We talked a little about how much a gamer Banks was. He was apparently very addicted to the computer game Civilization at one point; he stated that he deleted the game from his hard drive when he started writing Excession, and that the Outside Context Problem of that book was inspired by experiences he had while playing Civ. And of course, Player of Games is about a society built around a game.
One audience member mentioned that there’s a brief glimpse of the end of the Culture in Look to Windward. A background character who’s from the Culture gets their consciousness instantiated in the form of a very long-lived species; at one point, they wake up after a very long time in storage and find out that their home civilization went away several galactic rotations ago. I totally didn’t remember that, so it looks like I’ll have to re-read Look to Windward at some point, too.
Another topic of discussion was Banks’ interaction with fans. Specifically, why doesn’t he have more fans in the US? Refusal to come to the US post-Iraq War; very long space operas when US fans seem not to be very interested in such stuff; pretty blatantly leftist politics — there are several possibilities. I can only hope that more and more US fans manage to overcome their hesitance.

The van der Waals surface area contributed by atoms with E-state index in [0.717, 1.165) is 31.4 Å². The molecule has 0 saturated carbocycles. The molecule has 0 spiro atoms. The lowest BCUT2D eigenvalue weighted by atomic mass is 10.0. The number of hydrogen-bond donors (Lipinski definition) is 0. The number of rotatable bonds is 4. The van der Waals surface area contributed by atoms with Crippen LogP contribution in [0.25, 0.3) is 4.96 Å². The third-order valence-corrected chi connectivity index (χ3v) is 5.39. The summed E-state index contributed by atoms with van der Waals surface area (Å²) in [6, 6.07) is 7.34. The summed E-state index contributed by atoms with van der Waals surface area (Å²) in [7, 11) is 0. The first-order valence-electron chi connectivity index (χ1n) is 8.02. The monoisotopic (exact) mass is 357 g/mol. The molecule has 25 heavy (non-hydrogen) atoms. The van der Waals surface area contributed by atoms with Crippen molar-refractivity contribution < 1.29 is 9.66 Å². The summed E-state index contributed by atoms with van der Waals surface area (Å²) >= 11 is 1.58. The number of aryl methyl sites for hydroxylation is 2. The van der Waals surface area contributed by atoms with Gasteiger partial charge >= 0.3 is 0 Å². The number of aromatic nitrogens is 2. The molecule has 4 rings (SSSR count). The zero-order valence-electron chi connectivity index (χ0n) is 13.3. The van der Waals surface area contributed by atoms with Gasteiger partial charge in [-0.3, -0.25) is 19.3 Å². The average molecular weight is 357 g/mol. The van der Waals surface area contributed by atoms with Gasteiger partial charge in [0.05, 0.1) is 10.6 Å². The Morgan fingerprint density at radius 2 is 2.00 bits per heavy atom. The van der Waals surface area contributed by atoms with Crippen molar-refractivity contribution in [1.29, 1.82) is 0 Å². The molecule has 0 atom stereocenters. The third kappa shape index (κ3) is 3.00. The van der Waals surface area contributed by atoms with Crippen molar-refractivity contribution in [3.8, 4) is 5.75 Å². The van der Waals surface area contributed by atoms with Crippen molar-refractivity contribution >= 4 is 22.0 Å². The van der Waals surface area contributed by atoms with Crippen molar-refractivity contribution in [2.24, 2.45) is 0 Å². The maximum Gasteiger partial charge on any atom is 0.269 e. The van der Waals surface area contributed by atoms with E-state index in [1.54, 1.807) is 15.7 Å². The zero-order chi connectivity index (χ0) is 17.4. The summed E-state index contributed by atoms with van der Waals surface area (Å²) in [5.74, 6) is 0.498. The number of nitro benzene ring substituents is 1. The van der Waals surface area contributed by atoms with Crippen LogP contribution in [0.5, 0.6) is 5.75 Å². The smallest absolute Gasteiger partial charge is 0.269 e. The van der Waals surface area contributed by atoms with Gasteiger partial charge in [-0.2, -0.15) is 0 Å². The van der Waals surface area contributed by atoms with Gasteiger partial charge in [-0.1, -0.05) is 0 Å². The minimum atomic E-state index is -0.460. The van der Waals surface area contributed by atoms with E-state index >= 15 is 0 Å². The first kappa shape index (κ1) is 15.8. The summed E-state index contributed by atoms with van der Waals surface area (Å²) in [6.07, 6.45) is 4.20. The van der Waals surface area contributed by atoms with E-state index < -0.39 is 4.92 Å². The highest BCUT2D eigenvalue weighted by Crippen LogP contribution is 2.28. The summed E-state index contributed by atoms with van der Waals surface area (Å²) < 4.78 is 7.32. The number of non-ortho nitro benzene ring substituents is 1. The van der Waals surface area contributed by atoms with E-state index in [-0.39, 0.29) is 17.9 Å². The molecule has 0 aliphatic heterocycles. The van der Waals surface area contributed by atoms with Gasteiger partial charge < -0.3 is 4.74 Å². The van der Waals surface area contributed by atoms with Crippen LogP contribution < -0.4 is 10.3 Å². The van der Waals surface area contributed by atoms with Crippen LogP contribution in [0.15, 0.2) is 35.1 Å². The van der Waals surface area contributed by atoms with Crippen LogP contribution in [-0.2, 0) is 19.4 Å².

We also had small forays into Banks’ non-SF work, and even his non-fiction (specifically Raw Spirit, a travelogue of whiskey distilleries). And I talked a little about my love of Against a Dark Background, which I’ve written little about here before.
All in all, this panel was a great discussion of Banks’ work — lots of knowledgeable folks sharing insights and interest.